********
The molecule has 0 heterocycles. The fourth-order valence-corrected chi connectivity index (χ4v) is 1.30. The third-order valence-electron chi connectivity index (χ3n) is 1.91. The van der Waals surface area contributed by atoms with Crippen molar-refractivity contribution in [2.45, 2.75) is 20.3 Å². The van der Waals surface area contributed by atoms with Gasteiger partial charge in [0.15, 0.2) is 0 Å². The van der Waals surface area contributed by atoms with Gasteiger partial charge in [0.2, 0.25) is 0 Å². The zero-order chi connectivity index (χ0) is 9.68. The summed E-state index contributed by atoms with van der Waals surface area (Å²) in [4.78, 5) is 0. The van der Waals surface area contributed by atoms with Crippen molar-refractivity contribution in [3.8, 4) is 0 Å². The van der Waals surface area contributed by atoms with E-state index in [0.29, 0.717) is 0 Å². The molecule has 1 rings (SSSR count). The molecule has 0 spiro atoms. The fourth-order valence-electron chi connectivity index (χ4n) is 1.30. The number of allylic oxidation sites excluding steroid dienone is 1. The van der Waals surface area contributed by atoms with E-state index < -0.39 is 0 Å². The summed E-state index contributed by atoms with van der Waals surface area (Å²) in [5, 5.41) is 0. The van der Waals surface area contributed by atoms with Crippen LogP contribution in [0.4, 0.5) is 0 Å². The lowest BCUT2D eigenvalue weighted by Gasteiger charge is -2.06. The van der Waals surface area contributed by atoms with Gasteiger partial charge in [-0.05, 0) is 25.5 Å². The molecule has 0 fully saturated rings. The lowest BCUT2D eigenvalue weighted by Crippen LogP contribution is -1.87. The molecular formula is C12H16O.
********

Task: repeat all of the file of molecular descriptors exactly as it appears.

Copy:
The molecule has 0 heterocycles. The fourth-order valence-corrected chi connectivity index (χ4v) is 1.30. The third-order valence-electron chi connectivity index (χ3n) is 1.91. The van der Waals surface area contributed by atoms with Crippen molar-refractivity contribution in [2.45, 2.75) is 20.3 Å². The van der Waals surface area contributed by atoms with Gasteiger partial charge in [0.15, 0.2) is 0 Å². The van der Waals surface area contributed by atoms with Gasteiger partial charge in [0.2, 0.25) is 0 Å². The zero-order chi connectivity index (χ0) is 9.68. The summed E-state index contributed by atoms with van der Waals surface area (Å²) in [4.78, 5) is 0. The van der Waals surface area contributed by atoms with Crippen molar-refractivity contribution in [3.8, 4) is 0 Å². The van der Waals surface area contributed by atoms with E-state index in [0.29, 0.717) is 0 Å². The molecule has 1 rings (SSSR count). The molecule has 0 spiro atoms. The fourth-order valence-electron chi connectivity index (χ4n) is 1.30. The number of allylic oxidation sites excluding steroid dienone is 1. The van der Waals surface area contributed by atoms with E-state index < -0.39 is 0 Å². The summed E-state index contributed by atoms with van der Waals surface area (Å²) in [5, 5.41) is 0. The van der Waals surface area contributed by atoms with Crippen LogP contribution in [0.4, 0.5) is 0 Å². The lowest BCUT2D eigenvalue weighted by Gasteiger charge is -2.06. The van der Waals surface area contributed by atoms with Gasteiger partial charge in [-0.05, 0) is 25.5 Å². The molecule has 0 fully saturated rings. The lowest BCUT2D eigenvalue weighted by Crippen LogP contribution is -1.87. The molecular formula is C12H16O.